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The Clergy, Board Members and Staff of

Your home for “Positive Jewish Experiences” wishes you sweetness and the best of health for 5779.

wish you a New Year of health, happiness and hope. L’Shana Tova Um’tukah!

B’B’ SL﹟ 

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TJET CO﹙﹚

wishes you a joyful New Year filled with happiness and peace.

wishes the entire Tucson community and all of Israel a New Year filled with peace, health and happiness.

wishes the entire community health and happiness in the New Year! L’Shana Tova!

TM’C CAI

SH JC

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May common sense and civility prevail as we all work toward a year of Harmony and Peace!!

wishes the entire Tucson community and all of Israel a New Year filled with peace, health and happiness!

wishes you L’Shana Tova: A year filled with health, happiness and peace.

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a happy & healthy New Year.

August 31, 2018, ARIZONA JEWISH POST

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RHONDA KARSON DEBE CAMPBELL AJP Assistant Editor

Photo: John Anthony Sutton

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honda Karson ended up in Hollywood because she thought she wanted to work in film. But she always had a calling for the stage, and that’s where she has found her muse. Born and raised in Tucson, Karson, the 27-year-old daughter of Cathy and Mitch Karson, got her first taste for performing in beauty pageants. “My parents were very supportive, until they realized I was only in it for the talent portion,” Karson recalls. So they ended that expensive endeavor. She grew her performance talents under Cantor Janece Cohen of Congregation Or Chadash, who also directs the Tucson Jewish Youth Choir. “I sang in services and in her choirs. She gave me a foundation for performance,” says Karson. When her parents won a silent auction for a walkon part in a Gaslight Theatre performance, “I took to it like a fish to water,” Karson remembers. For several years, she had one of the few children’s parts in the Gaslight’s annual Christmas shows. Karson was active in the drama department at Catalina Foothills High School. She says the department was “ridiculously well-funded and full of talent. It was a big deal for me.” Attending the University of Arizona for a couple of years, she participated in musical theater. “I realized that if I was really serious, I needed to get out of Tucson.” Off to Los Angeles, she completed her bachelor of fine arts degree in performing arts and acting at the American Musical and Dramatic Academy College and Conservatory of Performing Arts. The faculty are all working professionals. This gave her numerous academic performance opportunities for musical theater. Her favorite was “Cabaret,” directed by faculty member and Ovation Award winner Nicholas DeGruccio. “It was great to work with him.”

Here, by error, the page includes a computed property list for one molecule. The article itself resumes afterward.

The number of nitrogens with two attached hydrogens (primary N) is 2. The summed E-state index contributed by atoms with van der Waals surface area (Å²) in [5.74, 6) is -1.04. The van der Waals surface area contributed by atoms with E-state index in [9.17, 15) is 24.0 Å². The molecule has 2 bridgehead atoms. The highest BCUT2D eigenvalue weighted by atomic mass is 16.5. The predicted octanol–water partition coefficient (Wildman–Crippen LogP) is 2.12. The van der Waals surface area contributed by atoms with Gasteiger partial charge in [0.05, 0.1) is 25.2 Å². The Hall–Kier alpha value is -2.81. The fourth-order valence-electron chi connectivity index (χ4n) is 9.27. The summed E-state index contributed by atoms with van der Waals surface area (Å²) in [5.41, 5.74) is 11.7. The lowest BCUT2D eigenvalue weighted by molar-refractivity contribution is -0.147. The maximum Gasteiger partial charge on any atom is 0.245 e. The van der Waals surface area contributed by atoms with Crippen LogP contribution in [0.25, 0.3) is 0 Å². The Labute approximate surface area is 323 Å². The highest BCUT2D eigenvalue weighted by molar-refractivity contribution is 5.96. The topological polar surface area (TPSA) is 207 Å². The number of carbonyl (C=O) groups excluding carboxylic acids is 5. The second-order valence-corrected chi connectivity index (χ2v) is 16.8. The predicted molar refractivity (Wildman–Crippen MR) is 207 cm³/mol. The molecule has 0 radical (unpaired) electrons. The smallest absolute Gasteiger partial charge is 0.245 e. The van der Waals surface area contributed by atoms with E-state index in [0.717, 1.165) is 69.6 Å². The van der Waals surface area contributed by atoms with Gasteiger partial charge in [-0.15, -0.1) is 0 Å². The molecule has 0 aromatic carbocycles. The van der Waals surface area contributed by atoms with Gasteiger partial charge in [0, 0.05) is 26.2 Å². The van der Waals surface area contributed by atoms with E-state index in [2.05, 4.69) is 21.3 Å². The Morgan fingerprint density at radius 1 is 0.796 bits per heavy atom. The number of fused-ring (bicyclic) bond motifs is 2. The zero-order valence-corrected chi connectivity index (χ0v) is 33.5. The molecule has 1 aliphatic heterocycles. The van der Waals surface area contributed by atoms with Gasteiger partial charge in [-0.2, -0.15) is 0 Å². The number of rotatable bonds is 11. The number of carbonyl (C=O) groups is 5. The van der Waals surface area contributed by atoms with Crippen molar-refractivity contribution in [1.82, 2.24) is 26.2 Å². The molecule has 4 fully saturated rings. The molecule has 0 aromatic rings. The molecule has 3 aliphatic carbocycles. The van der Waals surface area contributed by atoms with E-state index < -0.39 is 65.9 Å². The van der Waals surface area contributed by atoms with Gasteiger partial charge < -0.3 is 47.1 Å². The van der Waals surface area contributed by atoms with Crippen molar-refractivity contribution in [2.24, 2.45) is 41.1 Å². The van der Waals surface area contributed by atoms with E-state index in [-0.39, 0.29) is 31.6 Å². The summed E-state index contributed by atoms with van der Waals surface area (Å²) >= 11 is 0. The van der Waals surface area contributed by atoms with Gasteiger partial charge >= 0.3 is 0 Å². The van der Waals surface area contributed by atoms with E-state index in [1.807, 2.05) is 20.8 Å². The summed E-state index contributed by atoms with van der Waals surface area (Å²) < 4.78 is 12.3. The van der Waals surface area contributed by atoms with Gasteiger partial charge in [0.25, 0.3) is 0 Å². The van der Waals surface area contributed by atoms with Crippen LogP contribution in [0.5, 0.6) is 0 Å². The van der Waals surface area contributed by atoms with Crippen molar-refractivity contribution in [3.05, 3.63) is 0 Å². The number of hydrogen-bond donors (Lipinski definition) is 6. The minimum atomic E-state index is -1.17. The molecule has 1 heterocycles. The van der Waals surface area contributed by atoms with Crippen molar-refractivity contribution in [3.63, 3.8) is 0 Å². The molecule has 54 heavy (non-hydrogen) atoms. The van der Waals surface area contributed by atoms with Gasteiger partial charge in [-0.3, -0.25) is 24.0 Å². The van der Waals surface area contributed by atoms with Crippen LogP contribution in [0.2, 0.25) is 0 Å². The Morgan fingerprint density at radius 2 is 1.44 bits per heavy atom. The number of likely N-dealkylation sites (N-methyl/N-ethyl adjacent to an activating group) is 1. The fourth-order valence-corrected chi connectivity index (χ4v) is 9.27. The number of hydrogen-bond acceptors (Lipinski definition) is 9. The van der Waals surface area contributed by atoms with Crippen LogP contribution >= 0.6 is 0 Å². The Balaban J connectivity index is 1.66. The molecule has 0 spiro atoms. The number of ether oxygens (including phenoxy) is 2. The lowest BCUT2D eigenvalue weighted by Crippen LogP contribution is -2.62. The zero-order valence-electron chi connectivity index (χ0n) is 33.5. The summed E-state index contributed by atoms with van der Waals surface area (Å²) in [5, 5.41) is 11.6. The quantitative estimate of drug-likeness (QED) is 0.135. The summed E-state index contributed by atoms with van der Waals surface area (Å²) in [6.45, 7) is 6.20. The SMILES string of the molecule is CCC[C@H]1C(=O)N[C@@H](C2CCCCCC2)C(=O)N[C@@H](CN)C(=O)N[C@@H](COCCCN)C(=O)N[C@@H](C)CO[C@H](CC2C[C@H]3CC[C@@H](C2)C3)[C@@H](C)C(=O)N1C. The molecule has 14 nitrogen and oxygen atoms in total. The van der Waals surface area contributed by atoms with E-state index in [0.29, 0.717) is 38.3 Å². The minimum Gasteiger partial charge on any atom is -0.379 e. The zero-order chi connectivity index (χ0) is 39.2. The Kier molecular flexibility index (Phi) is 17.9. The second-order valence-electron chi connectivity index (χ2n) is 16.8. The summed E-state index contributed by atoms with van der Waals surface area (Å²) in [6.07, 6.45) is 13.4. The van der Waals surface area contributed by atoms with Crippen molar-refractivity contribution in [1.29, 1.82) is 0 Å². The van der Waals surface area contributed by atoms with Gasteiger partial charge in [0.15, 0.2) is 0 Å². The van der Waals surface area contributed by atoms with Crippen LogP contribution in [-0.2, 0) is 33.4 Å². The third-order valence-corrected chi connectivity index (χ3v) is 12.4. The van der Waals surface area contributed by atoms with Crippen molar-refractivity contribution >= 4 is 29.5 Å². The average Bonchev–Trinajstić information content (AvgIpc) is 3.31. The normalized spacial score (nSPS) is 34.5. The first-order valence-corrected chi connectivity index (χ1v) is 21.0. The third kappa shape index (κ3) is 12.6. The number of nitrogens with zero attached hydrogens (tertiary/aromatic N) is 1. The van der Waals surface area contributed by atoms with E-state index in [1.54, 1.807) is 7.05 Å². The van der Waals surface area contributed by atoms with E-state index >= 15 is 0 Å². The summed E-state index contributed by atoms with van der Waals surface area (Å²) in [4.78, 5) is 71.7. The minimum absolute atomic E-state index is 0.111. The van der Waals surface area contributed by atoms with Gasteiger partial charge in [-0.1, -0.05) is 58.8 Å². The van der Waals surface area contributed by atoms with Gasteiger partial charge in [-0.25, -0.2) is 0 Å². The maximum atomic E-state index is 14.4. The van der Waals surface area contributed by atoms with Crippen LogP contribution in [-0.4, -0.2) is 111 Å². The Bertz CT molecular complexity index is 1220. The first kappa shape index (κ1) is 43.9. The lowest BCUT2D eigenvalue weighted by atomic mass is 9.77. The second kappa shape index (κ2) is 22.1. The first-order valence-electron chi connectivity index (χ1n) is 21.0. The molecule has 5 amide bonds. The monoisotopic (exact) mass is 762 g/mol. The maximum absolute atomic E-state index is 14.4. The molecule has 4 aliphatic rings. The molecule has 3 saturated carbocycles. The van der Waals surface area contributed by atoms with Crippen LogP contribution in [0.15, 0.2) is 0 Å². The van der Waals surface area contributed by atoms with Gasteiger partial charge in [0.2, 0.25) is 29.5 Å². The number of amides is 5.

Another benefit to AMDA is the connection among alumni, which Karson says contributed to her immediately starting to work after graduation in 2013. “Talent is so cheap” in L.A., Karson says, “it’s 100 percent the people you know.” She did several performances at the Cupcake Theater in North Hollywood, including “Avenue Q” and “The Vagina Monologues.” She is a frequent performer in “Little Shop of Horrors” and will reprise the female lead role of Audrey there later this year. Karson starred in the Roanoke Historical Association’s “The Lost Colony,” the first and longest running outdoor drama in America, which earned a Tony Honors award in 2013. She has completed several independent short film projects. She made her directorial and production debut in

2017 with “BASH,” a spooky, avant-garde monologue drama staged around Halloween. “I was so lucky the project was a huge success,” says Karson. She earned the Best Director of a Stage Play-Drama from the North Hollywood Fringe Festival, which encourages small artists to self-produce. “What little success I’ve had, someone is always more successful than you. I just want to make good art,” she says. An Indiegogo crowdfunding campaign underwrote the project. Friends and family helped raise a portion of the money and the rest came through ticket sales. “This is the only industry that has been dying since it began,” she explains about the difficulties in funding and getting people to attend productions. “It’s a struggle getting young people to come into theater. Artists struggle between what they want to produce and what will sell.” Having her mother and grandmother in the audience made Karson proud, “and I know they were proud, too. That made me feel great.” “Lots of people get tunnel vision and focus on success. They become a waiter, get an agent, they are stressed out and too competitive. That’s not the lifestyle for me,” she says, noting that between projects she conserves and aims toward the next production. “I would never enjoy being a starving artist,” she says, describing some who are so dedicated they become homeless and live out of their cars. “Art is important and it drives my life, but you have to make priorities.” Karson thinks about leaving L.A. for a place that is easier and cheaper to live, like Portland. “I think about Tucson a lot, like, all the time,” she says But, her life and friends are in LA. “The sheer amount of talent and turnover in L.A. makes so many replaceable. You literally can throw a stone and find 10 people willing to do my projects. The huge community of artists help each other. Ideally, I want to be producing one show a year, that’s my goal.”